I’ve just returned from Australia and the Space Bangkok/Illoura Peace Retreats creative reflective retreat at The Eyrie in Skenes Creek. We were creative. We connected. We moved. We wrote. We grooved. We spent time in nature. And we engaged deeply with music.
In this Tedx Talk, Linsey Pollack defines creativity as “the putting together of two previously unrelated things, could be objects or ideas, and creating something new.” He also comments that, “the thing we forget is we tend, crazy because music is such a communal activity, but we tend to leave music in the hands of the experts and all of us consume music, but you yourselves can become carrot clarinet players quite easily.” Check it out:
Brilliant, right? So what about when we put together two or more previously unrelated people? And what happens when you put those previously unrelated people together in a space that frees them from the adult constraints keeping us from making music and art and writing literature and, instead, encourage them to be creative?
In Australia, at The Eyrie in Skenes Creek, with expansive views of the Pacific Ocean as a backdrop and wind carrying the bleating of sheep around us, I had the privilege of witnessing and joining in with what can happen. And it was brilliant. And quite honestly I’ve struggled with trying to summarize my thoughts and feelings about the whole experience. It seems too much to summarize. Flash point moments shine out - profound moments of connection, of beauty, of empathy and common pain, of questions, and the sheer brilliance of reflection. I am still chewing over many things that were said, done, shared, and experienced, and I imagine I will continue to do so for a long time to come.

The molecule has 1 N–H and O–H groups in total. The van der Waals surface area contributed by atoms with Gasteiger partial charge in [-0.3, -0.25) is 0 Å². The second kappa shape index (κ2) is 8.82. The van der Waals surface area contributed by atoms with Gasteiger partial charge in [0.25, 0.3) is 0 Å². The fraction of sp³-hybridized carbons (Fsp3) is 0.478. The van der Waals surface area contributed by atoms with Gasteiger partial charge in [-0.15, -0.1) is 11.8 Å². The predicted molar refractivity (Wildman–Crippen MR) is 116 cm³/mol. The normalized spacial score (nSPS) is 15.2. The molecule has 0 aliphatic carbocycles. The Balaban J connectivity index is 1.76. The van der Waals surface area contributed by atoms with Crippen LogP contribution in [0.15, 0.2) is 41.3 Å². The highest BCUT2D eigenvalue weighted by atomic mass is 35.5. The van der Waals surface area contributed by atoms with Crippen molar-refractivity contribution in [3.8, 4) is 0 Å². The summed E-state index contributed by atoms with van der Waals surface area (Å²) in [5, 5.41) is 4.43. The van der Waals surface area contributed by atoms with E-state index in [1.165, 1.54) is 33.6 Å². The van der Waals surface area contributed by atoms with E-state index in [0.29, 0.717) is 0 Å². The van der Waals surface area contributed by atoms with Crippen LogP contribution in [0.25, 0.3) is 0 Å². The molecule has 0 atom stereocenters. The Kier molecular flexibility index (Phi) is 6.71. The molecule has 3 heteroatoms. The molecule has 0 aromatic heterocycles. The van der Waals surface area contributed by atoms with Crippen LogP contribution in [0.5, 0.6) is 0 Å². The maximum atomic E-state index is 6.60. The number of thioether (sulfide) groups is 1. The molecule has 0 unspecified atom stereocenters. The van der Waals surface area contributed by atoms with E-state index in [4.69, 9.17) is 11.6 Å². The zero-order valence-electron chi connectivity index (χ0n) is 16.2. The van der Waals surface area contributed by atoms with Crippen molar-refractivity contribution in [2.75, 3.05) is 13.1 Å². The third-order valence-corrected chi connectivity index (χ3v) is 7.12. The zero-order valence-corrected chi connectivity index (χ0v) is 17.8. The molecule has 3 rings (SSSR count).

As I sat on the last day of the retreat with my notebook open, pen at the ready, my friends sitting around me writing, and thus expecting some free writing to come about my final thoughts and reflections, hardly any words came. Two sentences wrapped up a thought I’d been in the middle of when we’d sat down, and then nothing. So many thoughts and feelings, and no words. So I wrote a haiku. In that moment, I walked the invisible journey through the entirety of the experience, seeking synthesis to “capture the complexity of an organic whole by reaching its simplest composition”*, and came out on the other side with this haiku:
It’s just forty-two And the cracks where light gets in Refrigerator
* Lederach, J.P. The Moral Imagination. Oxford University Press, 2005. p. 86